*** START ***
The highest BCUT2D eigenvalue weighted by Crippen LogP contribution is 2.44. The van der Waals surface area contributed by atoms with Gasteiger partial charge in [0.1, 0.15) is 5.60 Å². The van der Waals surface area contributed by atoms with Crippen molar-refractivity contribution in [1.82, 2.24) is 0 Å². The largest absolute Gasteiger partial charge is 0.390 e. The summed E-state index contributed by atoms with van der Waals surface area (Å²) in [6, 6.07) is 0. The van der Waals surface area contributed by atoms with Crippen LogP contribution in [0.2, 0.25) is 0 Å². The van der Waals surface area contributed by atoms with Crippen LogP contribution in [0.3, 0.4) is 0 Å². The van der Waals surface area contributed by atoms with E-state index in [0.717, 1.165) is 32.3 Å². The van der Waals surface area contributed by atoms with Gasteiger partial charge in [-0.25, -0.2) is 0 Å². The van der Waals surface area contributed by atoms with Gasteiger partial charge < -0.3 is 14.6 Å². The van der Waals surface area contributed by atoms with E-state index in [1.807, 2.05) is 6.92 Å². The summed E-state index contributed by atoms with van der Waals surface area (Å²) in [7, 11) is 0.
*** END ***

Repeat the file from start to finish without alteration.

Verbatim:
The highest BCUT2D eigenvalue weighted by Crippen LogP contribution is 2.44. The van der Waals surface area contributed by atoms with Gasteiger partial charge in [0.1, 0.15) is 5.60 Å². The van der Waals surface area contributed by atoms with Crippen molar-refractivity contribution in [1.82, 2.24) is 0 Å². The largest absolute Gasteiger partial charge is 0.390 e. The summed E-state index contributed by atoms with van der Waals surface area (Å²) in [6, 6.07) is 0. The van der Waals surface area contributed by atoms with Crippen LogP contribution in [0.2, 0.25) is 0 Å². The van der Waals surface area contributed by atoms with Crippen LogP contribution in [0.3, 0.4) is 0 Å². The van der Waals surface area contributed by atoms with E-state index in [0.717, 1.165) is 32.3 Å². The van der Waals surface area contributed by atoms with Gasteiger partial charge in [-0.25, -0.2) is 0 Å². The van der Waals surface area contributed by atoms with Gasteiger partial charge < -0.3 is 14.6 Å². The van der Waals surface area contributed by atoms with E-state index in [1.807, 2.05) is 6.92 Å². The summed E-state index contributed by atoms with van der Waals surface area (Å²) in [7, 11) is 0.